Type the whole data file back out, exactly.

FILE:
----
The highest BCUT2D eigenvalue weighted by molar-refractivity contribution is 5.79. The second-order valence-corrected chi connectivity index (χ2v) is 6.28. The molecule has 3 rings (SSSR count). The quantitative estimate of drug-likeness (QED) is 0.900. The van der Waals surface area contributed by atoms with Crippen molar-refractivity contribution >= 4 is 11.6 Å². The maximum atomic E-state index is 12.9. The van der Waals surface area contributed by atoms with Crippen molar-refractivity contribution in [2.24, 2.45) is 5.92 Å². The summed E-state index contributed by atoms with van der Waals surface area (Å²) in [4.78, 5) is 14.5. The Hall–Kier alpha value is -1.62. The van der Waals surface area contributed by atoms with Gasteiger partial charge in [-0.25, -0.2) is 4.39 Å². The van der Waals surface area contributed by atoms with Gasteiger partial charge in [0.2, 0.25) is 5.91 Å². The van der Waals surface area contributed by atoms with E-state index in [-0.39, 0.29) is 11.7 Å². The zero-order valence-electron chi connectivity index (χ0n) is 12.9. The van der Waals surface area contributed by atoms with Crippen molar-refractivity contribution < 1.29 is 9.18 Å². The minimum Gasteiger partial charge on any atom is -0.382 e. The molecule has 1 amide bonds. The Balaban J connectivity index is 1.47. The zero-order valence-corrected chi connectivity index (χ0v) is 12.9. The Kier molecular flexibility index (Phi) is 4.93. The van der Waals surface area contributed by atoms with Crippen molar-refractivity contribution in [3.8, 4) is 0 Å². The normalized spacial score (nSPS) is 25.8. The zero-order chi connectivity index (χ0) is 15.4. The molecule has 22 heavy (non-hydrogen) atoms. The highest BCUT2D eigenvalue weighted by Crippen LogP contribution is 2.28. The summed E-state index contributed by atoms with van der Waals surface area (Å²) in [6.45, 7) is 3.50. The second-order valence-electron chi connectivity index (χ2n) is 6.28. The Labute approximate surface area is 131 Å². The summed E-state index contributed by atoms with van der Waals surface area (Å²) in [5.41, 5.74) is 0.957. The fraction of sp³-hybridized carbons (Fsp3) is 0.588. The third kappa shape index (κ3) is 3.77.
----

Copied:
The highest BCUT2D eigenvalue weighted by molar-refractivity contribution is 5.79. The second-order valence-corrected chi connectivity index (χ2v) is 6.28. The molecule has 3 rings (SSSR count). The quantitative estimate of drug-likeness (QED) is 0.900. The van der Waals surface area contributed by atoms with Crippen molar-refractivity contribution >= 4 is 11.6 Å². The maximum atomic E-state index is 12.9. The van der Waals surface area contributed by atoms with Crippen molar-refractivity contribution in [2.24, 2.45) is 5.92 Å². The summed E-state index contributed by atoms with van der Waals surface area (Å²) in [4.78, 5) is 14.5. The Hall–Kier alpha value is -1.62. The van der Waals surface area contributed by atoms with Gasteiger partial charge in [-0.25, -0.2) is 4.39 Å². The van der Waals surface area contributed by atoms with Gasteiger partial charge in [0.2, 0.25) is 5.91 Å². The van der Waals surface area contributed by atoms with E-state index in [-0.39, 0.29) is 11.7 Å². The zero-order valence-electron chi connectivity index (χ0n) is 12.9. The van der Waals surface area contributed by atoms with Crippen molar-refractivity contribution < 1.29 is 9.18 Å². The minimum Gasteiger partial charge on any atom is -0.382 e. The molecule has 1 amide bonds. The Balaban J connectivity index is 1.47. The zero-order valence-corrected chi connectivity index (χ0v) is 12.9. The Kier molecular flexibility index (Phi) is 4.93. The van der Waals surface area contributed by atoms with Crippen molar-refractivity contribution in [3.8, 4) is 0 Å². The normalized spacial score (nSPS) is 25.8. The zero-order chi connectivity index (χ0) is 15.4. The molecule has 22 heavy (non-hydrogen) atoms. The highest BCUT2D eigenvalue weighted by Crippen LogP contribution is 2.28. The summed E-state index contributed by atoms with van der Waals surface area (Å²) in [6.45, 7) is 3.50. The second-order valence-electron chi connectivity index (χ2n) is 6.28. The Labute approximate surface area is 131 Å². The summed E-state index contributed by atoms with van der Waals surface area (Å²) in [5.41, 5.74) is 0.957. The fraction of sp³-hybridized carbons (Fsp3) is 0.588. The third kappa shape index (κ3) is 3.77.